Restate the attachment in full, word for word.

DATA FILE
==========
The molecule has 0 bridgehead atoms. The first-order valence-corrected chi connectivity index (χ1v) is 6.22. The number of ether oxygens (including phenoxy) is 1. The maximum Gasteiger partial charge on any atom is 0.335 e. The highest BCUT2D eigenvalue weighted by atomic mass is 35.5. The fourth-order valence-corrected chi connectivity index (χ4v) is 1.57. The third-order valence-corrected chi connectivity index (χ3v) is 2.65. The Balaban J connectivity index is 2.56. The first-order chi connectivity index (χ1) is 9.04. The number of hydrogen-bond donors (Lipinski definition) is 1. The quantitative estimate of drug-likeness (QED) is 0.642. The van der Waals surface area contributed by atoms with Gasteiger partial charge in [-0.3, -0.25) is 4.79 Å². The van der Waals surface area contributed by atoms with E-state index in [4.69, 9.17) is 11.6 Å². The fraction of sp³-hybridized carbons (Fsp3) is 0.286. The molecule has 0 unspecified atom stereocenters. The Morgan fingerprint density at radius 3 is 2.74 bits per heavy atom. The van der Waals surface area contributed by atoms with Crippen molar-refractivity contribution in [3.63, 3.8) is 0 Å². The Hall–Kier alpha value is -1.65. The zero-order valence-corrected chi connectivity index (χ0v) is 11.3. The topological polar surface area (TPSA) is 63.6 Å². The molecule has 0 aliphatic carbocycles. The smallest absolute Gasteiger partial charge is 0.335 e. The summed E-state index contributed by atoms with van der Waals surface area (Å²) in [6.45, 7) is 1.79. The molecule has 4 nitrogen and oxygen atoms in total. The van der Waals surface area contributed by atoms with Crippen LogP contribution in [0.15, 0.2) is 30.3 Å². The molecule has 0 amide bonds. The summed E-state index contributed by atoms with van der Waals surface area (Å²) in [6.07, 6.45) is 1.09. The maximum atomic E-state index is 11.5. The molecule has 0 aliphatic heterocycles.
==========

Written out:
The molecule has 0 bridgehead atoms. The first-order valence-corrected chi connectivity index (χ1v) is 6.22. The number of ether oxygens (including phenoxy) is 1. The maximum Gasteiger partial charge on any atom is 0.335 e. The highest BCUT2D eigenvalue weighted by atomic mass is 35.5. The fourth-order valence-corrected chi connectivity index (χ4v) is 1.57. The third-order valence-corrected chi connectivity index (χ3v) is 2.65. The Balaban J connectivity index is 2.56. The first-order chi connectivity index (χ1) is 9.04. The number of hydrogen-bond donors (Lipinski definition) is 1. The quantitative estimate of drug-likeness (QED) is 0.642. The van der Waals surface area contributed by atoms with Gasteiger partial charge in [-0.3, -0.25) is 4.79 Å². The van der Waals surface area contributed by atoms with E-state index in [4.69, 9.17) is 11.6 Å². The fraction of sp³-hybridized carbons (Fsp3) is 0.286. The molecule has 0 unspecified atom stereocenters. The Morgan fingerprint density at radius 3 is 2.74 bits per heavy atom. The van der Waals surface area contributed by atoms with Crippen molar-refractivity contribution in [3.63, 3.8) is 0 Å². The Hall–Kier alpha value is -1.65. The zero-order valence-corrected chi connectivity index (χ0v) is 11.3. The topological polar surface area (TPSA) is 63.6 Å². The molecule has 0 aliphatic carbocycles. The smallest absolute Gasteiger partial charge is 0.335 e. The summed E-state index contributed by atoms with van der Waals surface area (Å²) in [6.45, 7) is 1.79. The molecule has 4 nitrogen and oxygen atoms in total. The van der Waals surface area contributed by atoms with Crippen LogP contribution in [0.15, 0.2) is 30.3 Å². The molecule has 0 amide bonds. The summed E-state index contributed by atoms with van der Waals surface area (Å²) in [6.07, 6.45) is 1.09. The maximum atomic E-state index is 11.5. The molecule has 0 aliphatic heterocycles.